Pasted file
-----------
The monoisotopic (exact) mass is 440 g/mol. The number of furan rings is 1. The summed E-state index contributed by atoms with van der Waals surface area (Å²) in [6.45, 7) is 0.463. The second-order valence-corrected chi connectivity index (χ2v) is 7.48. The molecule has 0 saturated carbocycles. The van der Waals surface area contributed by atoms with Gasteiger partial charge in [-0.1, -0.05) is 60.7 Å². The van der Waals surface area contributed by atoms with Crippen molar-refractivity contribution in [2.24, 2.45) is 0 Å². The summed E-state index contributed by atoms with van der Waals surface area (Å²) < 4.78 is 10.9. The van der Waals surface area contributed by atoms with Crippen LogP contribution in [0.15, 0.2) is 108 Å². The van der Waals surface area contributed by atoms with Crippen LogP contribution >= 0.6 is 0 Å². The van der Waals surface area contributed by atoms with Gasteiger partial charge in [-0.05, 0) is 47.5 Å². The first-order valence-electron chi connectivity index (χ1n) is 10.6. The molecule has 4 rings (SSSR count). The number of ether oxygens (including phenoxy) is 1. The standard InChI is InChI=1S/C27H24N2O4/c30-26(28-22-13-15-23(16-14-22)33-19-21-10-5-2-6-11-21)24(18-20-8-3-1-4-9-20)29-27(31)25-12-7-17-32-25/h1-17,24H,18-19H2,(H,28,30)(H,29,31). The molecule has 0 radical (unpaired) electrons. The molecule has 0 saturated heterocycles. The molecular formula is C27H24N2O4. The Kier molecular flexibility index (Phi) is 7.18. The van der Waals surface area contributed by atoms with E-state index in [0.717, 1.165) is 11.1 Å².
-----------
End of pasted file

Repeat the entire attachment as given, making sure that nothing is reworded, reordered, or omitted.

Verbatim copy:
The monoisotopic (exact) mass is 440 g/mol. The number of furan rings is 1. The summed E-state index contributed by atoms with van der Waals surface area (Å²) in [6.45, 7) is 0.463. The second-order valence-corrected chi connectivity index (χ2v) is 7.48. The molecule has 0 saturated carbocycles. The van der Waals surface area contributed by atoms with Gasteiger partial charge in [-0.1, -0.05) is 60.7 Å². The van der Waals surface area contributed by atoms with Crippen molar-refractivity contribution in [2.24, 2.45) is 0 Å². The summed E-state index contributed by atoms with van der Waals surface area (Å²) < 4.78 is 10.9. The van der Waals surface area contributed by atoms with Crippen LogP contribution in [0.15, 0.2) is 108 Å². The van der Waals surface area contributed by atoms with Crippen LogP contribution >= 0.6 is 0 Å². The van der Waals surface area contributed by atoms with Gasteiger partial charge in [-0.05, 0) is 47.5 Å². The first-order valence-electron chi connectivity index (χ1n) is 10.6. The molecule has 4 rings (SSSR count). The number of ether oxygens (including phenoxy) is 1. The standard InChI is InChI=1S/C27H24N2O4/c30-26(28-22-13-15-23(16-14-22)33-19-21-10-5-2-6-11-21)24(18-20-8-3-1-4-9-20)29-27(31)25-12-7-17-32-25/h1-17,24H,18-19H2,(H,28,30)(H,29,31). The molecule has 0 radical (unpaired) electrons. The molecule has 0 saturated heterocycles. The molecular formula is C27H24N2O4. The Kier molecular flexibility index (Phi) is 7.18. The van der Waals surface area contributed by atoms with E-state index in [0.717, 1.165) is 11.1 Å².